The Best Ways To Remove Water Spots

Water spots caused by idle beads of water can seriously wreck your finish. That’s just one of the many reasons why beads are bad. We talked about how to prevent water spots on a car in our last article, but to recap: the best way to avoid a water spot is to get a ceramic coating that sheds beads easily.

After all, no beads = no water spots. But should the inevitable happen and one (or many) appear, you’ll need to know how to remove a water spot on a car. In this article, we go over water spot removal in terms of how long the water spot has sat on the surface. Since that can be hard to know, always make sure you start with the least aggressive method—in this case, a quick detail spray—then work your way up to more aggressive methods if you’re not seeing results.

Fresh water spots

If you catch a water spot early, while it’s still just some residue on your finish (be it bare paint or ceramic coating), you’ll be able to wipe it up pretty easily with a quick detailer spray like Dr. Beasley’s The Final Finish. Just make sure you’re using a soft, microfiber towel to minimize abrasion and therefore fine scratches. If you’re dealing with a matte or satin finish, you’ll want to use Dr. Beasley’s Matte Final Finish instead. Just be sure to avoid excessive rubbing during removal as this can create a shiny spot that can’t be removed.

Baked-on water spots

If a water spot isn’t removed early on, UV radiation will start baking the mineral residue into the finish. At this point, you’ll need something slightly more acidic than a quick detailer to break down the alkaline minerals. In this case, something like Dr. Beasley’s Insect Remover would work well. Just spray, let sit and wipe down with a microfiber. Multiple applications may be necessary, though. If the vehicle has a matte finish, be sure to use Dr. Beasley’s Matte Paint Cleanser instead. Use the same process as above, just again make sure you’re not rubbing too hard with the microfiber.

If that didn’t do the trick, you may want to amp up the acidity and instead use a 1:1 white vinegar/distilled water solution. Again, let the solution sit for a few minutes before you go to wipe down. And make sure you do a quick wash first to remove loose gunk so you’re not grinding it into the finish when you’re wiping.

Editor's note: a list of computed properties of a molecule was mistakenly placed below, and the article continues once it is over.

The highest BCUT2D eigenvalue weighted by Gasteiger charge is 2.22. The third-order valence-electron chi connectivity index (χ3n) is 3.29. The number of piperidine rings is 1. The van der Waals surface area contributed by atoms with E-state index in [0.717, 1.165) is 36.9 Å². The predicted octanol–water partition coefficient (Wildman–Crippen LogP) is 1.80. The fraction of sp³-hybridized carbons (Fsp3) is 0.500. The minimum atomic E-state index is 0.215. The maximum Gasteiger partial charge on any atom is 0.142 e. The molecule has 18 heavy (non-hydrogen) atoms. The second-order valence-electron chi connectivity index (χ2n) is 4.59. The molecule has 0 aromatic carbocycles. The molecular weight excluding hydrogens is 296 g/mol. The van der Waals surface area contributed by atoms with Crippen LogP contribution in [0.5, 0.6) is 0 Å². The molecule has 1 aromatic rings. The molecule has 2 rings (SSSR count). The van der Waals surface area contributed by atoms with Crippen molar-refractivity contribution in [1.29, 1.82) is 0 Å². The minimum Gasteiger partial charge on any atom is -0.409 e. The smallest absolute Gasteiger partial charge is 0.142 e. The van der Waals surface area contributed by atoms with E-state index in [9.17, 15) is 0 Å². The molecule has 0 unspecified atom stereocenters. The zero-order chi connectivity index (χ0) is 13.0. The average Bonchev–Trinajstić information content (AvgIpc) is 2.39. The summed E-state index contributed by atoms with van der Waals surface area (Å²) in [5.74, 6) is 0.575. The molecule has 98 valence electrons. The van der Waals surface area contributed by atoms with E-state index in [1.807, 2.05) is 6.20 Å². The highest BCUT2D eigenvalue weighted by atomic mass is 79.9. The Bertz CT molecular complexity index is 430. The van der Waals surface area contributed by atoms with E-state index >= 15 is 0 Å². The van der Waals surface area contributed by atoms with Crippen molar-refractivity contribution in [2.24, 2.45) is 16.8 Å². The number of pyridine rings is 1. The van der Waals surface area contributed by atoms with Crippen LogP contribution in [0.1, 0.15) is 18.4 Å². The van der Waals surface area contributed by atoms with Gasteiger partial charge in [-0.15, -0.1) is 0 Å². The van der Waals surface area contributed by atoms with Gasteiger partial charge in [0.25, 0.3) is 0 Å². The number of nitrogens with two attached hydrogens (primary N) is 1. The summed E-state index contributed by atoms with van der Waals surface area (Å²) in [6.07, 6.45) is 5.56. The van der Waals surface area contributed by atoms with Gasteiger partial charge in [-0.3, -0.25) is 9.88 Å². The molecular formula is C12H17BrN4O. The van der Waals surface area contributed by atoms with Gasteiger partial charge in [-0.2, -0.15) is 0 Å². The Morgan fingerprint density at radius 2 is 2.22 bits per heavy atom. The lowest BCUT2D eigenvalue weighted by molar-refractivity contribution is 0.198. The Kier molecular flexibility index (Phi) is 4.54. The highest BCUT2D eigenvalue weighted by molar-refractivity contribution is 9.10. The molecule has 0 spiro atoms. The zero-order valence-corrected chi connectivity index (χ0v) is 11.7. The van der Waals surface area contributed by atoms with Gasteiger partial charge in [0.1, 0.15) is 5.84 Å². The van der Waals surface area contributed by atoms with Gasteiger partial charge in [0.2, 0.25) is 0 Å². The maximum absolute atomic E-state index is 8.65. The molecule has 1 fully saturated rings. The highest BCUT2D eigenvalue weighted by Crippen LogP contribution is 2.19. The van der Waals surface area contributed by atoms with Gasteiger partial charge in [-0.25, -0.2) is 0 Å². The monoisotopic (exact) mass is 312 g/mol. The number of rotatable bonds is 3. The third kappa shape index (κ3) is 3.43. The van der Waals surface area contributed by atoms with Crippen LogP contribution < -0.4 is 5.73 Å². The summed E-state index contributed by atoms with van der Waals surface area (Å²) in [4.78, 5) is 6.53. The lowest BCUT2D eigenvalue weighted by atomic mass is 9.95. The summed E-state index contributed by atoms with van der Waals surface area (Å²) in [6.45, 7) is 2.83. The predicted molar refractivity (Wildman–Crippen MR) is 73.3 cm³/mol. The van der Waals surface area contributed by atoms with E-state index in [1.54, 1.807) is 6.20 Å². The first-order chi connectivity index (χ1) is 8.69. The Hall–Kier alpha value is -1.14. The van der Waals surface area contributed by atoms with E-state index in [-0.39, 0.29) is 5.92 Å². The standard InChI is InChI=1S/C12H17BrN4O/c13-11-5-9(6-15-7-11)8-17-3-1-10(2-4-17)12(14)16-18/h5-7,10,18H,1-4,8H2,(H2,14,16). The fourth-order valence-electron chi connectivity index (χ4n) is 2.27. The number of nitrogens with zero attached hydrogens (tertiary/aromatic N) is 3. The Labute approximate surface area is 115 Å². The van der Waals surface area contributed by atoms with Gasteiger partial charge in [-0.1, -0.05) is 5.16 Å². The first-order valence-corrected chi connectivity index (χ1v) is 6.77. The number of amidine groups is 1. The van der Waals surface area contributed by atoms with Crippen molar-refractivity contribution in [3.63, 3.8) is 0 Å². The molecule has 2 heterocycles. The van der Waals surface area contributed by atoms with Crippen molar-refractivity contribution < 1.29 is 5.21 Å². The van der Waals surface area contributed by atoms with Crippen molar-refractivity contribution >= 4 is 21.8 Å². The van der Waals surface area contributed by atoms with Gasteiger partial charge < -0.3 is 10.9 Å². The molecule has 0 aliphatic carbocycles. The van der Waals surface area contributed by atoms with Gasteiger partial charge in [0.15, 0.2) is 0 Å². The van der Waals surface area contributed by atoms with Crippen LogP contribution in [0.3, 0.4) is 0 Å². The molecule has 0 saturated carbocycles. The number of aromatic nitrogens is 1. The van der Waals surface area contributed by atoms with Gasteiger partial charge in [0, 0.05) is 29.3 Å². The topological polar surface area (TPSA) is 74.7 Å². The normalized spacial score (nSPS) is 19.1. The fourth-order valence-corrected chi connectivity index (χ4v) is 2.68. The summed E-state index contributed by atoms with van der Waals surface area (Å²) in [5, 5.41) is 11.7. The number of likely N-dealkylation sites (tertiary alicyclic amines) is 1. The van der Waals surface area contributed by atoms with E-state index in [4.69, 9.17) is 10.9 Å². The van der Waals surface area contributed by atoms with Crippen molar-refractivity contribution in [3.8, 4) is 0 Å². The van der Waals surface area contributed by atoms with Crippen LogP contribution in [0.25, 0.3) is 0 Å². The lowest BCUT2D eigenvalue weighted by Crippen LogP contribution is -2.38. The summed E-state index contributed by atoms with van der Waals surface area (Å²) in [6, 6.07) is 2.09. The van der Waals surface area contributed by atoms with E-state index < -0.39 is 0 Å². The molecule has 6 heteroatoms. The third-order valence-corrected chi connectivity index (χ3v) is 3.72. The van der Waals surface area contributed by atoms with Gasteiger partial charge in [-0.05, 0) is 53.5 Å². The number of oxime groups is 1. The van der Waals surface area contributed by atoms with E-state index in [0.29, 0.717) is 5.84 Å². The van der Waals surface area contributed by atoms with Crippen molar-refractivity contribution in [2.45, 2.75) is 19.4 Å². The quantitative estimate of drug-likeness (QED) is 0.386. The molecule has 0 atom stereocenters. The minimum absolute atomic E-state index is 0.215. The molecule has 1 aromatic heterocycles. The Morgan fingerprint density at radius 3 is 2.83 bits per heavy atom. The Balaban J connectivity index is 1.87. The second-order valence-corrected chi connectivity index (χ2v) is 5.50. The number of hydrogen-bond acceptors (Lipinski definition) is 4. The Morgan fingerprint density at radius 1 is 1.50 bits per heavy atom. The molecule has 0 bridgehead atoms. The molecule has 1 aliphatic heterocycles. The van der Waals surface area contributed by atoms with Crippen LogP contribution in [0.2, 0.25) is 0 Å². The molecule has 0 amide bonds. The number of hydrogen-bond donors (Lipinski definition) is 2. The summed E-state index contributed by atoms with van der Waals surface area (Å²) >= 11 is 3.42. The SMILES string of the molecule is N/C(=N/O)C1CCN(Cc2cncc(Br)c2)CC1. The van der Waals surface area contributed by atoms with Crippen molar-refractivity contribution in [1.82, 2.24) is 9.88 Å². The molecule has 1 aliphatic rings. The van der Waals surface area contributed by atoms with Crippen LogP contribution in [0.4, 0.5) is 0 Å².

Stained or etched water spots

Continued UV radiation will bake the mineral residue in even further, resulting in a smooth-feeling stain that doesn’t raise above the finish. Even more UV exposure will cause a chemical reaction that ups the stain’s alkalinity to the point it etches through the finish, forming a concave mark. When you’ve reached this level of water spot, it’ll be impossible to remove without mechanical decontamination and heavy abrasion.

Having a ceramic coating on top of your paint will buy you some time before this happens, but even highly chemically resistant coatings can still etch. To remove, you’ll need to take a clay bar to the water spot, then buff it out with a random orbital buffer. Just make sure you’re starting with the softest pad and least aggressive polish, then working your way up in terms of aggressiveness if you’re not seeing results. And if you’re not confident in your buffing abilities, you’ll want to get in touch with a reputable professional detailer to see if this work can be done for you.

Further proof beads are bad

Because stained or etched water spots require heavy abrasion to remove, it’s going to cost you a sliver of your already-thin ceramic coating or clear coat. Eventually you’ll either have to replace the coating, or, in the case of a clear coat failure, get a respray. All this just because of tiny water beads resting on your paint! It goes to show just how much beads are bad. So like we’ve been saying, when you’re shopping around, make sure you’re picking a ceramic coating can shed those beads with ease!

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